(A) Schematic of Franz diffusion cell: A thin layer of either poly-Oxime gel or sham gel was applied on a dialysis membrane, which was placed between donor and acceptor chambers. (B to E) Concentration of MPT and pNP (hydrolytic degradation product of MPT) in donor and acceptor chambers was measured using UFLC. The presence of sham gel did not prevent the diffusion of MPT into the acceptor chamber and could not hydrolyze MPT to generate pNP, whereas poly-Oxime actively hydrolyzed to limit the penetration of toxic MPT into the acceptor chamber. (F and G) An ex vivo assay to demonstrate the ability of poly-Oxime to limit MPT-induced assay AChE inhibition using rat blood. AChE containing rat blood was placed in the acceptor chamber, and MPT was added in the donor chamber in the presence of either poly-Oxime or sham gel. Active AChE was measured in the blood before and 3 hours after addition of MPT. In the absence of poly-Oxime gel, MPT diffused into an acceptor chamber and significantly inhibited AChE activity. However, poly-Oxime gel could hydrolyze MPT before diffusion, therefore limiting the MPT-induced inhibition of AChE. Data are means ± SD (n = 3, performed at least twice); P values were determined by one-way analysis of variance (ANOVA). ****P < 0.0001. ns, not significant.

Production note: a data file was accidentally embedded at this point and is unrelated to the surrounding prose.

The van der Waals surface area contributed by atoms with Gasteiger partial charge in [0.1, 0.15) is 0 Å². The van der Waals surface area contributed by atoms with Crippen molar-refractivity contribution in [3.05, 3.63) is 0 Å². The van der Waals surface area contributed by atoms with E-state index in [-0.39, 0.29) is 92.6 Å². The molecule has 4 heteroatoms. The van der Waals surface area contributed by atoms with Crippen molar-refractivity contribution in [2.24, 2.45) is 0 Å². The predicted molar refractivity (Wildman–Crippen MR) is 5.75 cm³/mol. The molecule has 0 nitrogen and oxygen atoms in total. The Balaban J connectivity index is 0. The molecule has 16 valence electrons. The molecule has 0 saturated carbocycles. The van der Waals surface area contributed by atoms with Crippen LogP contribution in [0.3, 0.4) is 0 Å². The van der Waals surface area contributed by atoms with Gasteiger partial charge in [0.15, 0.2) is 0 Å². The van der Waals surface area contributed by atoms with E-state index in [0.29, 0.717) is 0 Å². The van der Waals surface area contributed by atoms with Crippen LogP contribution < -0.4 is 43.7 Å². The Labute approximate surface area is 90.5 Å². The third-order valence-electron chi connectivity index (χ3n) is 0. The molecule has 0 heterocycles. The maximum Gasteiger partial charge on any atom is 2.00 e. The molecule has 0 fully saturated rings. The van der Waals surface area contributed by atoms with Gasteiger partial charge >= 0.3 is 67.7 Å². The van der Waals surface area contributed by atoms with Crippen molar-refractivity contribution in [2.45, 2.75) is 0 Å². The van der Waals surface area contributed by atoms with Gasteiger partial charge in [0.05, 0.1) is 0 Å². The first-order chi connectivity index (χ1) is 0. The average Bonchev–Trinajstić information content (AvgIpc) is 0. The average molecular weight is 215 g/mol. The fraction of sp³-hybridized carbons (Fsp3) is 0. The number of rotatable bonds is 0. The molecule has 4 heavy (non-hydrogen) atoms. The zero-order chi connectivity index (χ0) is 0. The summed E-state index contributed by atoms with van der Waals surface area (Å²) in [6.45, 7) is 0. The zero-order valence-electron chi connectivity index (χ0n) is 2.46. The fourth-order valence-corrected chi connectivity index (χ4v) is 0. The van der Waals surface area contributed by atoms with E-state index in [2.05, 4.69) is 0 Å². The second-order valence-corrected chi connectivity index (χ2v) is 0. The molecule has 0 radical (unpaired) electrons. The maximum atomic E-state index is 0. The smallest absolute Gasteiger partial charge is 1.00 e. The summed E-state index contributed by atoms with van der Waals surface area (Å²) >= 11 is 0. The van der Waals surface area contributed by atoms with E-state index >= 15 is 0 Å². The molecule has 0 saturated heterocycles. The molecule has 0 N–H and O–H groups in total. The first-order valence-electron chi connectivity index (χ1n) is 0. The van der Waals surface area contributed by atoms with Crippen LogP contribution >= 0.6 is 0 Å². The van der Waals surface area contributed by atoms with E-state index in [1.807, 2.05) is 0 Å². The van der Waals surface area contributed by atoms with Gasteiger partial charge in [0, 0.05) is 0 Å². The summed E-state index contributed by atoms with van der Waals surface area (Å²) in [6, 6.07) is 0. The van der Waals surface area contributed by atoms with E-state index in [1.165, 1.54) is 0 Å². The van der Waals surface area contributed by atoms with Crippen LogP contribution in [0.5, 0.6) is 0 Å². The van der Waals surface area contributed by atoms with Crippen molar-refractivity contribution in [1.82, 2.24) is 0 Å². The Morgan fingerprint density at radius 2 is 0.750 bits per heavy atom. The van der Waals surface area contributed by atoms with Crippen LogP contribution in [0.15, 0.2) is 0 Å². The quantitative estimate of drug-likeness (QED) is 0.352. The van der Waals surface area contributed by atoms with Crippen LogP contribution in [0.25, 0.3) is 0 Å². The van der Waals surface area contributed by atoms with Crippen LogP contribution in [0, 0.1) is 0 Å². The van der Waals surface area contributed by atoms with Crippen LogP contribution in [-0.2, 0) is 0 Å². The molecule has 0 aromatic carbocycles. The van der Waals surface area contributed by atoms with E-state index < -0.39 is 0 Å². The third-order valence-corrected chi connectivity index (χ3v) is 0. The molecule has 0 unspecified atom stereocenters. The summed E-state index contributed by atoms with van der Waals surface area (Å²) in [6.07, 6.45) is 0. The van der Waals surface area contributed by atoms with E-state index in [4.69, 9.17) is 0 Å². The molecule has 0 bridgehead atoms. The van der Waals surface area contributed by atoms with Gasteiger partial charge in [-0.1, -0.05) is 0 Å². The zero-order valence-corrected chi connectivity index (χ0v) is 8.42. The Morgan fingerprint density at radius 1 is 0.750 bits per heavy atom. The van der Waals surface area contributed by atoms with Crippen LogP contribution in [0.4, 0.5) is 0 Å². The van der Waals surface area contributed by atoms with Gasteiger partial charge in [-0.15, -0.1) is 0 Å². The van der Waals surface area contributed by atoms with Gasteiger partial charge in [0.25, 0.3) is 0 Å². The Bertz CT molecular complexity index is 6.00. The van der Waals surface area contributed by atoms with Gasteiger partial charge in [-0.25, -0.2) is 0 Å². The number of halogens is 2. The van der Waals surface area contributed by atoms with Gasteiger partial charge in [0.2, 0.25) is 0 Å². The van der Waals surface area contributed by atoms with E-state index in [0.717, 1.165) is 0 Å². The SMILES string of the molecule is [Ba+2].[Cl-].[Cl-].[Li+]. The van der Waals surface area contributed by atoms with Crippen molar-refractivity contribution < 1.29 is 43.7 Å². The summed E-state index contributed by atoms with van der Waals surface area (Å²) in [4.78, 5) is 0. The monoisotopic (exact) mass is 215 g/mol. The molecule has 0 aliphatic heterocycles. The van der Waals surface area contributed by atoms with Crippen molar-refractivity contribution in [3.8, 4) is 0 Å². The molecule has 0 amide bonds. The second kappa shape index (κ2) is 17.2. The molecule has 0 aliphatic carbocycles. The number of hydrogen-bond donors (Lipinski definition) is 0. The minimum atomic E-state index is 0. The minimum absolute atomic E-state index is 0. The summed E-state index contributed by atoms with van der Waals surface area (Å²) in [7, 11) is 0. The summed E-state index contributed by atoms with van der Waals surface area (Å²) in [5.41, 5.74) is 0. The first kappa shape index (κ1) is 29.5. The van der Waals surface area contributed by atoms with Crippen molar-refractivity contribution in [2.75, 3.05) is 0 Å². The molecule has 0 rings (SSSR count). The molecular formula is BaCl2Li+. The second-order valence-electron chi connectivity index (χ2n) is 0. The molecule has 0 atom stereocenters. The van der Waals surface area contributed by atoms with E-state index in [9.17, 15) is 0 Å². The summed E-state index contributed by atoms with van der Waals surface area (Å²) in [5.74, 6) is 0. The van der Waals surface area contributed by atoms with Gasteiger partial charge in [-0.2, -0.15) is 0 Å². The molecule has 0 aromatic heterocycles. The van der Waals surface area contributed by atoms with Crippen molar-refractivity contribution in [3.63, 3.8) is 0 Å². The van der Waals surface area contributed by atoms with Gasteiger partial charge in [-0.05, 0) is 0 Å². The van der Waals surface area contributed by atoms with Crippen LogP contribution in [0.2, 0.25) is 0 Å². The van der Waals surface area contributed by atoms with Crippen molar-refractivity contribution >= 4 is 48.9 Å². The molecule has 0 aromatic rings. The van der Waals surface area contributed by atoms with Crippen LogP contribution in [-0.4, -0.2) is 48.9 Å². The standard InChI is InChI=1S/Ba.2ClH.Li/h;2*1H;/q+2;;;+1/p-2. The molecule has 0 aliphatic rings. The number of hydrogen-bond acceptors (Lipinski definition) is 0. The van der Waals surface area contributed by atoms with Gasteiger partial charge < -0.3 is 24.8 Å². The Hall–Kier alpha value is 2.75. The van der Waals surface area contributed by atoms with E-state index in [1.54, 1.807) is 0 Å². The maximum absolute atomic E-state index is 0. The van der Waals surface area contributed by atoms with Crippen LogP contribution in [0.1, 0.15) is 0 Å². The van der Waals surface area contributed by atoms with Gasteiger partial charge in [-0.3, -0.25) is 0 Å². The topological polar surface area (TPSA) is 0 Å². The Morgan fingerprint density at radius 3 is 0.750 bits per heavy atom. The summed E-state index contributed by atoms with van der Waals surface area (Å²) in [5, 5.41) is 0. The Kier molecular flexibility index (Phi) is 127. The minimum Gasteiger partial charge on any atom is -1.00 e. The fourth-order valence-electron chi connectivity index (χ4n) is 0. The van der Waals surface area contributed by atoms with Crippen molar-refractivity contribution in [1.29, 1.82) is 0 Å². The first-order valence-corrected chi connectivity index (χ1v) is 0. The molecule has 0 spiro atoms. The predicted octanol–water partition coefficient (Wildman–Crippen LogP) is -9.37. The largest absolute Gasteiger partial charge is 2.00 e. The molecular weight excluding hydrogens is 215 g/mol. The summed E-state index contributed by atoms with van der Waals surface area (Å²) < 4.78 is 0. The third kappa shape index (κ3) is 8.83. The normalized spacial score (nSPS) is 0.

Organophosphates are known to inhibit AChE in blood (29). An ex vivo assay was carried out using rat blood in Franz diffusion cell to evaluate the ability of poly-Oxime gel to limit MPT-induced AChE inhibition (Fig. 2F). Akin to the previous experiment, three groups were taken (uncoated, sham gel, and poly-Oxime gel–coated membranes between both chambers) along with the no MPT group, 1000× diluted rat blood was taken in the acceptor chamber, and the percentage of the AChE activity was quantified using modified colorimetric Ellman’s assay (see Materials and Methods) (30). In the absence of MPT, no change was observed in the activity of AChE after 3 hours (Fig. 2G). The addition of MPT (1 μM) in the donor chamber led to a significant inhibition of AChE activity in blood. The presence of native membrane or sham gel–coated membrane did not limit MPT-mediated AChE inhibition (Fig. 2G). On the contrary, poly-Oxime gel deactivated MPT before entering into the acceptor chamber, thereby completely reducing MPT-induced inhibition of blood AChE activity. Poly-Oxime gel could hydrolytically cleave a wide range of commercial organophosphate formulations (fig. S2). Under similar reaction conditions, sham gel, which was made with native chitosan without oxime groups, did not deactivate pesticides, suggesting that poly-Oxime α-nucleophile is essential for the reactivity (fig. S2). These results suggest that poly-Oxime gel could limit pesticide-induced AChE inhibition by chemically deactivating organophosphates.